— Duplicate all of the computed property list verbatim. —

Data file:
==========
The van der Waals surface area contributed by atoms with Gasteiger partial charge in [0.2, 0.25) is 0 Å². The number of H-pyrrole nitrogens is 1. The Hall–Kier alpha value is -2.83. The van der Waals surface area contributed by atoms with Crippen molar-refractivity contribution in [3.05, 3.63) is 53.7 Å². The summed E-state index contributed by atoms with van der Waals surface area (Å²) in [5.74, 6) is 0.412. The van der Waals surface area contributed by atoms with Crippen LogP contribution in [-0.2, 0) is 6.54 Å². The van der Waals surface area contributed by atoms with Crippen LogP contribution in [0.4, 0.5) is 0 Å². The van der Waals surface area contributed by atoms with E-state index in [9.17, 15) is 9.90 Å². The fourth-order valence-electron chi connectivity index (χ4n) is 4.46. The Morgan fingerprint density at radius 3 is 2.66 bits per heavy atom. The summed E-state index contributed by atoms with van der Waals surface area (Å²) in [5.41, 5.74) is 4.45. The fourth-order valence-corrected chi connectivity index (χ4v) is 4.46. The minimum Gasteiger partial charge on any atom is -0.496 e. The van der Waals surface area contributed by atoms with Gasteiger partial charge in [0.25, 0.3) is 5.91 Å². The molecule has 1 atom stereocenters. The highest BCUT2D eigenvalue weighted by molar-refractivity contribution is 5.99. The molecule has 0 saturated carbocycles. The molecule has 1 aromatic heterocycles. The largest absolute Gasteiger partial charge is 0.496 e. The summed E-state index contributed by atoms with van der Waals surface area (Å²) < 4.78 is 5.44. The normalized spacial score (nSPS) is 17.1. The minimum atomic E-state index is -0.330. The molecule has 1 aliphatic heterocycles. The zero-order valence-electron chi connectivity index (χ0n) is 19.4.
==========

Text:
The van der Waals surface area contributed by atoms with Gasteiger partial charge in [0.2, 0.25) is 0 Å². The number of H-pyrrole nitrogens is 1. The Hall–Kier alpha value is -2.83. The van der Waals surface area contributed by atoms with Crippen molar-refractivity contribution in [3.05, 3.63) is 53.7 Å². The summed E-state index contributed by atoms with van der Waals surface area (Å²) in [5.74, 6) is 0.412. The van der Waals surface area contributed by atoms with Crippen LogP contribution in [-0.2, 0) is 6.54 Å². The van der Waals surface area contributed by atoms with Crippen LogP contribution in [0.4, 0.5) is 0 Å². The van der Waals surface area contributed by atoms with E-state index in [9.17, 15) is 9.90 Å². The fourth-order valence-electron chi connectivity index (χ4n) is 4.46. The Morgan fingerprint density at radius 3 is 2.66 bits per heavy atom. The summed E-state index contributed by atoms with van der Waals surface area (Å²) in [5.41, 5.74) is 4.45. The fourth-order valence-corrected chi connectivity index (χ4v) is 4.46. The minimum Gasteiger partial charge on any atom is -0.496 e. The van der Waals surface area contributed by atoms with Gasteiger partial charge in [0.25, 0.3) is 5.91 Å². The molecule has 1 atom stereocenters. The highest BCUT2D eigenvalue weighted by molar-refractivity contribution is 5.99. The molecule has 0 saturated carbocycles. The molecule has 1 aromatic heterocycles. The largest absolute Gasteiger partial charge is 0.496 e. The summed E-state index contributed by atoms with van der Waals surface area (Å²) < 4.78 is 5.44. The normalized spacial score (nSPS) is 17.1. The minimum atomic E-state index is -0.330. The molecule has 1 aliphatic heterocycles. The zero-order valence-electron chi connectivity index (χ0n) is 19.4.